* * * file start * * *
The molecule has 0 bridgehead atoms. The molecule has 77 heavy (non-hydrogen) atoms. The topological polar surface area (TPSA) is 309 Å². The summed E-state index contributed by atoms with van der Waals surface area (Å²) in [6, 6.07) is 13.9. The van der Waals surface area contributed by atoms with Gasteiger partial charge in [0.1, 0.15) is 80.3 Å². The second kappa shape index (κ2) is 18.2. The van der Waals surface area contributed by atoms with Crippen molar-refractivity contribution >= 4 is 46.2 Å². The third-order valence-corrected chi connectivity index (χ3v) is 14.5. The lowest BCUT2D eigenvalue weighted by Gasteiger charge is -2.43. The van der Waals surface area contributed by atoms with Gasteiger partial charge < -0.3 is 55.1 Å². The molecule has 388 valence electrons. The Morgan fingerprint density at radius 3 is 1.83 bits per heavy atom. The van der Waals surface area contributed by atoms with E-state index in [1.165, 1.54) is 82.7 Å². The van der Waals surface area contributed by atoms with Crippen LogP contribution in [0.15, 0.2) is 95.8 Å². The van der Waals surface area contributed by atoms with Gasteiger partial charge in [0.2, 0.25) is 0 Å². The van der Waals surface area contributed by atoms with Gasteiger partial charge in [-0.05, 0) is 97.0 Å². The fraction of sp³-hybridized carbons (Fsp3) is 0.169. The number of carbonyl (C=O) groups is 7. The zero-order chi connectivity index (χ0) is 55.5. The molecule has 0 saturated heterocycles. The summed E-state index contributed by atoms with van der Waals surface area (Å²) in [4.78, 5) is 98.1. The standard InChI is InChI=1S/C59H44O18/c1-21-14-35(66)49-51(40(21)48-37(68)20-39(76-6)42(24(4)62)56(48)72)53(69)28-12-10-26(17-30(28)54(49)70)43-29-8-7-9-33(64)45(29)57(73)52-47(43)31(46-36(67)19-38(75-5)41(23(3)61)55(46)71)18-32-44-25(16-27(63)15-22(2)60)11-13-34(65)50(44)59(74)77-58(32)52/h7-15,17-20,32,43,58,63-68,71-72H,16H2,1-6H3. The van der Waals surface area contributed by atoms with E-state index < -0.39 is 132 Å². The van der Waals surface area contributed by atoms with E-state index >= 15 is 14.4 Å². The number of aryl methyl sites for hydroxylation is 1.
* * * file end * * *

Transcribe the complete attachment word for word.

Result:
The molecule has 0 bridgehead atoms. The molecule has 77 heavy (non-hydrogen) atoms. The topological polar surface area (TPSA) is 309 Å². The summed E-state index contributed by atoms with van der Waals surface area (Å²) in [6, 6.07) is 13.9. The van der Waals surface area contributed by atoms with Gasteiger partial charge in [0.1, 0.15) is 80.3 Å². The second kappa shape index (κ2) is 18.2. The van der Waals surface area contributed by atoms with Crippen molar-refractivity contribution >= 4 is 46.2 Å². The third-order valence-corrected chi connectivity index (χ3v) is 14.5. The lowest BCUT2D eigenvalue weighted by Gasteiger charge is -2.43. The van der Waals surface area contributed by atoms with Gasteiger partial charge < -0.3 is 55.1 Å². The molecule has 388 valence electrons. The Morgan fingerprint density at radius 3 is 1.83 bits per heavy atom. The van der Waals surface area contributed by atoms with E-state index in [1.165, 1.54) is 82.7 Å². The van der Waals surface area contributed by atoms with Crippen LogP contribution in [0.15, 0.2) is 95.8 Å². The van der Waals surface area contributed by atoms with Gasteiger partial charge in [0.2, 0.25) is 0 Å². The van der Waals surface area contributed by atoms with Gasteiger partial charge in [-0.05, 0) is 97.0 Å². The fraction of sp³-hybridized carbons (Fsp3) is 0.169. The number of carbonyl (C=O) groups is 7. The zero-order chi connectivity index (χ0) is 55.5. The molecule has 0 saturated heterocycles. The summed E-state index contributed by atoms with van der Waals surface area (Å²) in [4.78, 5) is 98.1. The standard InChI is InChI=1S/C59H44O18/c1-21-14-35(66)49-51(40(21)48-37(68)20-39(76-6)42(24(4)62)56(48)72)53(69)28-12-10-26(17-30(28)54(49)70)43-29-8-7-9-33(64)45(29)57(73)52-47(43)31(46-36(67)19-38(75-5)41(23(3)61)55(46)71)18-32-44-25(16-27(63)15-22(2)60)11-13-34(65)50(44)59(74)77-58(32)52/h7-15,17-20,32,43,58,63-68,71-72H,16H2,1-6H3. The van der Waals surface area contributed by atoms with E-state index < -0.39 is 132 Å². The van der Waals surface area contributed by atoms with E-state index >= 15 is 14.4 Å². The number of aryl methyl sites for hydroxylation is 1.